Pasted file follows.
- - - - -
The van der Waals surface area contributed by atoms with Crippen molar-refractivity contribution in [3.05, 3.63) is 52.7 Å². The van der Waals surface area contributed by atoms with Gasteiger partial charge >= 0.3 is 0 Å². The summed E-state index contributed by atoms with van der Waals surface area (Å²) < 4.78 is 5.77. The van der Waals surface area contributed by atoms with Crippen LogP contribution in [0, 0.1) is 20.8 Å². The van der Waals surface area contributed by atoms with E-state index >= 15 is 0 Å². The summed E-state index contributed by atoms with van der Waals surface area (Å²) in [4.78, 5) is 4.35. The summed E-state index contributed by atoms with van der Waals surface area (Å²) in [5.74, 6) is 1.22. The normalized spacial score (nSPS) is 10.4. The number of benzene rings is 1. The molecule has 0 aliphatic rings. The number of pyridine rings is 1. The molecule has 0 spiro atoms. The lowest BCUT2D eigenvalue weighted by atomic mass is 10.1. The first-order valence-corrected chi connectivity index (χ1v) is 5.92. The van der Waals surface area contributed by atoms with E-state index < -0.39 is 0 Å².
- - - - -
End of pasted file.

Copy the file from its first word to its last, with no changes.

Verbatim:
The van der Waals surface area contributed by atoms with Crippen molar-refractivity contribution in [3.05, 3.63) is 52.7 Å². The van der Waals surface area contributed by atoms with Gasteiger partial charge >= 0.3 is 0 Å². The summed E-state index contributed by atoms with van der Waals surface area (Å²) < 4.78 is 5.77. The van der Waals surface area contributed by atoms with Crippen LogP contribution in [0, 0.1) is 20.8 Å². The van der Waals surface area contributed by atoms with E-state index >= 15 is 0 Å². The summed E-state index contributed by atoms with van der Waals surface area (Å²) in [4.78, 5) is 4.35. The summed E-state index contributed by atoms with van der Waals surface area (Å²) in [5.74, 6) is 1.22. The normalized spacial score (nSPS) is 10.4. The number of benzene rings is 1. The molecule has 0 aliphatic rings. The number of pyridine rings is 1. The molecule has 0 spiro atoms. The lowest BCUT2D eigenvalue weighted by atomic mass is 10.1. The first-order valence-corrected chi connectivity index (χ1v) is 5.92. The van der Waals surface area contributed by atoms with E-state index < -0.39 is 0 Å².